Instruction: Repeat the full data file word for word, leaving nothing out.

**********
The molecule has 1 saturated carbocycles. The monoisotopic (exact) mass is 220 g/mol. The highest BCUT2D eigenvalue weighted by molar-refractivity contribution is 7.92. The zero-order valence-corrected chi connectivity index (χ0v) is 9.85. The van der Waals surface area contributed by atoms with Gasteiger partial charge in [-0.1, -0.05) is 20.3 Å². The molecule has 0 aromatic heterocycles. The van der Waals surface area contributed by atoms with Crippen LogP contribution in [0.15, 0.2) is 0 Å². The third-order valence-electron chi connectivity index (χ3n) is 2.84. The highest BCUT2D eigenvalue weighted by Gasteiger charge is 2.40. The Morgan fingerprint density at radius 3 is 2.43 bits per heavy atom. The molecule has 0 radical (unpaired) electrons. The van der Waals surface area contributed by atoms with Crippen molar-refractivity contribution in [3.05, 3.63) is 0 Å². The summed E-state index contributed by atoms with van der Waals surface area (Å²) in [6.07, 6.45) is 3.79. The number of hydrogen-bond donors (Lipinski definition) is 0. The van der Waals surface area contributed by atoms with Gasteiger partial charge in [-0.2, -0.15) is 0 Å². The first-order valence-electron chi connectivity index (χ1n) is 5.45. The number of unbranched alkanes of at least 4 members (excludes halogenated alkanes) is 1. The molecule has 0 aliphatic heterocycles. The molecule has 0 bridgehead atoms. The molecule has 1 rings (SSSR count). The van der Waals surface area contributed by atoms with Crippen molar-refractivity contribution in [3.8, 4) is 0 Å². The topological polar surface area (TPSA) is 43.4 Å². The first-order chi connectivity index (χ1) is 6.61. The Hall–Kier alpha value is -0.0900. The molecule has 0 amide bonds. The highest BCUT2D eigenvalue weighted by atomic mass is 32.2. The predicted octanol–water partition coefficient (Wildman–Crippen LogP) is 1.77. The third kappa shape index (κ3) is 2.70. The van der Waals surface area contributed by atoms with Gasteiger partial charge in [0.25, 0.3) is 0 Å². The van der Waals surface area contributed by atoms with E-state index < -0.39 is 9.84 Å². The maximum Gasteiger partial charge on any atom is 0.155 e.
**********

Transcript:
The molecule has 1 saturated carbocycles. The monoisotopic (exact) mass is 220 g/mol. The highest BCUT2D eigenvalue weighted by molar-refractivity contribution is 7.92. The zero-order valence-corrected chi connectivity index (χ0v) is 9.85. The van der Waals surface area contributed by atoms with Gasteiger partial charge in [-0.1, -0.05) is 20.3 Å². The molecule has 0 aromatic heterocycles. The van der Waals surface area contributed by atoms with Crippen LogP contribution in [0.15, 0.2) is 0 Å². The third-order valence-electron chi connectivity index (χ3n) is 2.84. The highest BCUT2D eigenvalue weighted by Gasteiger charge is 2.40. The Morgan fingerprint density at radius 3 is 2.43 bits per heavy atom. The molecule has 0 radical (unpaired) electrons. The van der Waals surface area contributed by atoms with Crippen molar-refractivity contribution in [3.05, 3.63) is 0 Å². The summed E-state index contributed by atoms with van der Waals surface area (Å²) in [6.07, 6.45) is 3.79. The number of hydrogen-bond donors (Lipinski definition) is 0. The van der Waals surface area contributed by atoms with Gasteiger partial charge in [-0.2, -0.15) is 0 Å². The first-order valence-electron chi connectivity index (χ1n) is 5.45. The number of unbranched alkanes of at least 4 members (excludes halogenated alkanes) is 1. The molecule has 0 aliphatic heterocycles. The molecule has 0 bridgehead atoms. The molecule has 1 rings (SSSR count). The van der Waals surface area contributed by atoms with Crippen molar-refractivity contribution in [3.8, 4) is 0 Å². The topological polar surface area (TPSA) is 43.4 Å². The first-order chi connectivity index (χ1) is 6.61. The Hall–Kier alpha value is -0.0900. The molecule has 0 amide bonds. The highest BCUT2D eigenvalue weighted by atomic mass is 32.2. The predicted octanol–water partition coefficient (Wildman–Crippen LogP) is 1.77. The third kappa shape index (κ3) is 2.70. The van der Waals surface area contributed by atoms with Gasteiger partial charge in [0.25, 0.3) is 0 Å². The van der Waals surface area contributed by atoms with E-state index < -0.39 is 9.84 Å². The maximum Gasteiger partial charge on any atom is 0.155 e.